Ferrer, class stage musical at Paco Park

The workshop class of Alegria O. Ferrer, DPA, staged the musical Mayo… Bisperas ng Liwanag in celebration of the National Heritage Month last May 22 at Paco Park.

Ferrer, a professor at the UP Diliman (UPD) College of Music Department of Voice, Music Theater, and Dance, directed the musical.

Mayo… Bisperas ng Liwanag is an adaptation of the short story May Day Eve by National Artist for Literature Nick Joaquin, and features the libretto of National Artist for Music Fides Cuyugan-Asensio and music by Rey Paguio.

Anastacia of Mayo…Bisperas ng Liwanag. Photo from Ferrer

In an email the UPD Office for Initiatives in Culture and the Arts forwarded to UPDate Online, Ferrer said her class “managed to come up with a full production and filled up the venue to an SRO (standing room only) crowd.” She added that Cuyugan-Asensio was present at the event.

Below is an article by lawyer Agnes Bailen on her experience watching Mayo… Bisperas ng Liwanag:

A Mirage of Love in May

By Agnes Bailen

May 24, 2024 was a memorable night for me. It was my first time to watch Mayo…Bisperas ng Liwanag. Under the direction of Alegria Ferrer, DPA, a multi-awarded faculty of the UP College of Music (CMu), eight singers, filled the St. Pancratius Chapel in Paco Park with their voices. Though sometimes overwhelmed by the strong sound system, these talented performers impressed the audience as they sang the libretto of [National Artist for Music] Fides Cuyugan-Asensio which was set to music by Reynaldo T. Paguio. From the moment Al Gatmaitan, who portrayed Badong, entered the scene holding a stem of bougainvillea flowers, he mesmerized the crowd with his compelling presence and wonderful voice. The baritone singer was also impressive. Angeli Benipayo, who played Agueda, is fast becoming a known soprano in the musical scene and her beautiful rendition of the songs together with her beautiful face captivated a lot of the audience that night. The best part of the musical for me was when Benipayo (Agueda) sang the “salamin aria” with Tasia, who was portrayed by Margarita Lugue. For a newcomer to the opera scene, Lugue held her own among the more veteran performers for her big and powerful voice, and her diction helped me to understand better what she was happening in the show.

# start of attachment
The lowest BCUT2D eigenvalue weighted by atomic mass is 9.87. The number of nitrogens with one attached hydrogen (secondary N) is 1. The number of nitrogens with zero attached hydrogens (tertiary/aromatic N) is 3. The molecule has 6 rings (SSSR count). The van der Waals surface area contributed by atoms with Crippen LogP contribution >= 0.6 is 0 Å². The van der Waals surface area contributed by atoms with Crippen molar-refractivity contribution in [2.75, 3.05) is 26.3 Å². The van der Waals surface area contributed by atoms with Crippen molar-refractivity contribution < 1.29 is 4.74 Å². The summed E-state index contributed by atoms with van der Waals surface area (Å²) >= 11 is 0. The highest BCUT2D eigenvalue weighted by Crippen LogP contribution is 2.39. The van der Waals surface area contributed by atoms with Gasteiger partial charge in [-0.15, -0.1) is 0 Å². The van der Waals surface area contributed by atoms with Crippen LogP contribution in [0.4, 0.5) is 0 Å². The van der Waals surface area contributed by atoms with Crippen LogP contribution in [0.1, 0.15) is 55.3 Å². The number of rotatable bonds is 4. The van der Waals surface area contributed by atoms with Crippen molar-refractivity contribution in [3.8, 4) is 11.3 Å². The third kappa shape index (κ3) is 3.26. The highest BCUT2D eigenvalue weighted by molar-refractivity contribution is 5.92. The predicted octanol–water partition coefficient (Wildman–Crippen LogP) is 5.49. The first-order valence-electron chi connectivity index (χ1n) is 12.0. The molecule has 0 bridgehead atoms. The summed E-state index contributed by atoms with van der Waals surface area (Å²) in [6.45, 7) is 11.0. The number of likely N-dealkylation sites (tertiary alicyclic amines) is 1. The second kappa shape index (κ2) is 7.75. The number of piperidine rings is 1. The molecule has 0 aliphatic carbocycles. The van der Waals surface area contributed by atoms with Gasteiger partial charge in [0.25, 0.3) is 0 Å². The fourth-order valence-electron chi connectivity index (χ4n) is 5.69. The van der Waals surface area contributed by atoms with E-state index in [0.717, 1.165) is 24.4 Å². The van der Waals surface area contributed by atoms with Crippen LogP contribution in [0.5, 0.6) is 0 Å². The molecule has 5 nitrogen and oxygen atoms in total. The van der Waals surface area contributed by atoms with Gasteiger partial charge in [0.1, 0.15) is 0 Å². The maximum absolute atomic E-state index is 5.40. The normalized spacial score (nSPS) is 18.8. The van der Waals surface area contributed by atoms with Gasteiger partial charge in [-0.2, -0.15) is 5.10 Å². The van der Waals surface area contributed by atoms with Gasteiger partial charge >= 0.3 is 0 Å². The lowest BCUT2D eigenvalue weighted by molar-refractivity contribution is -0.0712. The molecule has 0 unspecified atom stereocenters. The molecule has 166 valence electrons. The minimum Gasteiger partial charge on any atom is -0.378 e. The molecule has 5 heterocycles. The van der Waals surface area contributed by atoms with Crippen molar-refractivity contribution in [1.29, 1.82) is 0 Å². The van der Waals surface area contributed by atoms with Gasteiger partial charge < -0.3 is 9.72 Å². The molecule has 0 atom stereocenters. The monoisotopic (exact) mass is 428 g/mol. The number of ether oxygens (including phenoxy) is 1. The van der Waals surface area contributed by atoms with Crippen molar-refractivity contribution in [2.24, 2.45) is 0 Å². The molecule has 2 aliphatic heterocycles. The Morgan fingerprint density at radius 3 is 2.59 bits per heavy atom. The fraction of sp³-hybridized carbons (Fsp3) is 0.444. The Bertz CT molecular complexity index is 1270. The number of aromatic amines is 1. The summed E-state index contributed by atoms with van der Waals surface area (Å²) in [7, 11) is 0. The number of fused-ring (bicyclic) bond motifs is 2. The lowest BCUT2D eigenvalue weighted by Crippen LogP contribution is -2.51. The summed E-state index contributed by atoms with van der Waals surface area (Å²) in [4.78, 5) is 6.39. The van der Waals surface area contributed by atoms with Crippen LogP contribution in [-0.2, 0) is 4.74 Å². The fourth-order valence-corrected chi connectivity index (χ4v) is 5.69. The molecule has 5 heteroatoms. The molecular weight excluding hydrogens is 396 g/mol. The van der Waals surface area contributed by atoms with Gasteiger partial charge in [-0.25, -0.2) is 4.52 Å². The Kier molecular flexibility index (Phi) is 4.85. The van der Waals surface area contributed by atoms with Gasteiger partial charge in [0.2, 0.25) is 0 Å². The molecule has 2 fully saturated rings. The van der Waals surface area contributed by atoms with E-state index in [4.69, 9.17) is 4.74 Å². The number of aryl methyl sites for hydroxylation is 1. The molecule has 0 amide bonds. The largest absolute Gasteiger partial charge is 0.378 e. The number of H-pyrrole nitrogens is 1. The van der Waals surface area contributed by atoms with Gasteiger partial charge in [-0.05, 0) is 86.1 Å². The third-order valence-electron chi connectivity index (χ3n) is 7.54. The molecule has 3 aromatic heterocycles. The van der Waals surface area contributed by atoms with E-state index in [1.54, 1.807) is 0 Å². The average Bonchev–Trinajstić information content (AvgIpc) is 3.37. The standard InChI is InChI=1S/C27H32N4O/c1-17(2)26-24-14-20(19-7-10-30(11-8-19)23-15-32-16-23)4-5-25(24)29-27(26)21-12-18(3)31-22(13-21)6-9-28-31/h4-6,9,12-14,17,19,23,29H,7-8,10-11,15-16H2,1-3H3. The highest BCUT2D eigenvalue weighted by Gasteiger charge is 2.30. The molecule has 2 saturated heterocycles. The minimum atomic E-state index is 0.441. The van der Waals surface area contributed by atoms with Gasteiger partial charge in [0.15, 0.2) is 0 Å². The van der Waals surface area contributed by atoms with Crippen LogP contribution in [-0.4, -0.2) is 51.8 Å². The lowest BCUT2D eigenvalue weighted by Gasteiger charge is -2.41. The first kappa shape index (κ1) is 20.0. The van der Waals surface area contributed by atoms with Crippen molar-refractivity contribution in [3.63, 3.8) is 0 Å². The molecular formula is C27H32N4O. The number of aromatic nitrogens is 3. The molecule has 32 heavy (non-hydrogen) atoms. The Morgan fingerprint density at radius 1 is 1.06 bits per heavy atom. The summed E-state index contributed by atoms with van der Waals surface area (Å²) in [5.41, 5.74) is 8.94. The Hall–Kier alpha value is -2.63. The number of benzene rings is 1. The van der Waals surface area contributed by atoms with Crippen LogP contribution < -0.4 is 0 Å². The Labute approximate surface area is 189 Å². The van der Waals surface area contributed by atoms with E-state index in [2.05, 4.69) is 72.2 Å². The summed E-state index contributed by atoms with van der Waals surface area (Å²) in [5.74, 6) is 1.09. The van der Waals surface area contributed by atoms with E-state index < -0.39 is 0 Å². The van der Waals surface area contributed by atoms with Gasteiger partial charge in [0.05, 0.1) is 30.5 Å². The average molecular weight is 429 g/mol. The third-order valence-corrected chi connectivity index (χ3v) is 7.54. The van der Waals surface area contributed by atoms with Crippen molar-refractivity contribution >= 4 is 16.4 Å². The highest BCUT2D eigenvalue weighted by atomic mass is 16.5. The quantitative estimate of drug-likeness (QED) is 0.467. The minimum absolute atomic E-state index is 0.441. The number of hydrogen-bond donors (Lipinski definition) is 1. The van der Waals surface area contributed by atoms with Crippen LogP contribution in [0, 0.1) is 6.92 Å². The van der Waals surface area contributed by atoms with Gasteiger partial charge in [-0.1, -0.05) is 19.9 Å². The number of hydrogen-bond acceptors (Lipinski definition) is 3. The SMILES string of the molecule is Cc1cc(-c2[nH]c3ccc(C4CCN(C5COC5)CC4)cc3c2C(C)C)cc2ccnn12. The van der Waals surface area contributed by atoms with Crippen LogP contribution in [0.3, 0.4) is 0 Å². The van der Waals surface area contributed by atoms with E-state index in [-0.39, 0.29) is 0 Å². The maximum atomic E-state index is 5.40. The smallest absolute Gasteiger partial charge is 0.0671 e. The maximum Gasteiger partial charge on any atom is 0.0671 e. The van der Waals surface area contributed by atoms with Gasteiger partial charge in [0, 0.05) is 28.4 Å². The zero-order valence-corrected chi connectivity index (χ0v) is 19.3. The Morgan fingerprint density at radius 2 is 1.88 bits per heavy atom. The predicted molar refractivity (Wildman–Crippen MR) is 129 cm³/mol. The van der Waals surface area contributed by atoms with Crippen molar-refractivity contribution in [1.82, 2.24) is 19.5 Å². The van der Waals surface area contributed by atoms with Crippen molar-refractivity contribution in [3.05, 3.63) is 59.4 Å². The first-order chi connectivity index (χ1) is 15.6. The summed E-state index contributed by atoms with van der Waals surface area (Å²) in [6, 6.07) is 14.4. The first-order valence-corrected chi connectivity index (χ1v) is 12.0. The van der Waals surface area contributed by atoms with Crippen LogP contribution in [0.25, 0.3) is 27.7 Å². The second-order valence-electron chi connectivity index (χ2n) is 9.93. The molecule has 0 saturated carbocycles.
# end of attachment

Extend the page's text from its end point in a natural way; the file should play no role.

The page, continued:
I would have appreciated the “salamin aria” better with both sopranos standing in front of a mirror and when Agueda repeated the mirror spell when she was alone before Badong surprised her with his drunk appearance. But the lack of props made me focus on the singing and artistry of the performers.

Perhaps, it was intentional on the part of Director Ferrer to do away with the props or with a mirror and introduce the bougainvillea flowers in the one hour musical. Perhaps it was to highlight the naturalness and simplicity of the thorny stem of bougainvillea flowers to show the spurned if not ill-fated love of Badong for Agueda. Such flowers depicted the passionate and everlasting love of Badong for Agueda which bloomed from a romantic illusory love that May Eve from a magical mirror.

Ferrer (center) and Cuyugan-Asensio with the cast of Mayo…Bisperas ng Liwanag. Photo from Ferrer

I appreciated how Director Ferrer introduced opera that night to the audience comprised mostly of young people. Taking advantage of this Heritage month show sponsored by public-private partnerships, many young people and opera aficionados braved the Friday traffic to watch the show. Opera is foreign to and intimidates a lot of Filipino viewers. But if we want more Filipinos to experience the beautiful and classical world of drama set into music often in the Philippines, it is important to introduce opera to them. Thus, when magic realism is used to show Philippine reality through opera interspersed with Filipino beliefs, folklore, and culture like what National Artists Nick Joaquin and Cuyugan-Asensio and talented musicians Paguio and Ferrer did in Mayo, we might find the elixir that will inculcate and promote our heritage particularly our music, our love of country, Philippine history, culture, and the arts in the present generation especially among the youth from whom the next batch of artists, writers, historians, and heroes would come from.

Event poster. Image from Ferrer

When the musical ended around 7 p.m., I was happy to note that most of those who attended the musical were young Filipinos in their twenties. What made it more marvelous was the presence of the librettist and our Fides Cuyugan-Asensio who gave her steadfast support to Director Ferrer, her former music student at the CMu. If we continue to promote musical productions and nurture the talents of the young, we might be able to produce a strong artistic, literary, and musical community that will knit Filipinos together as we build a stronger, loving, and united Philippines.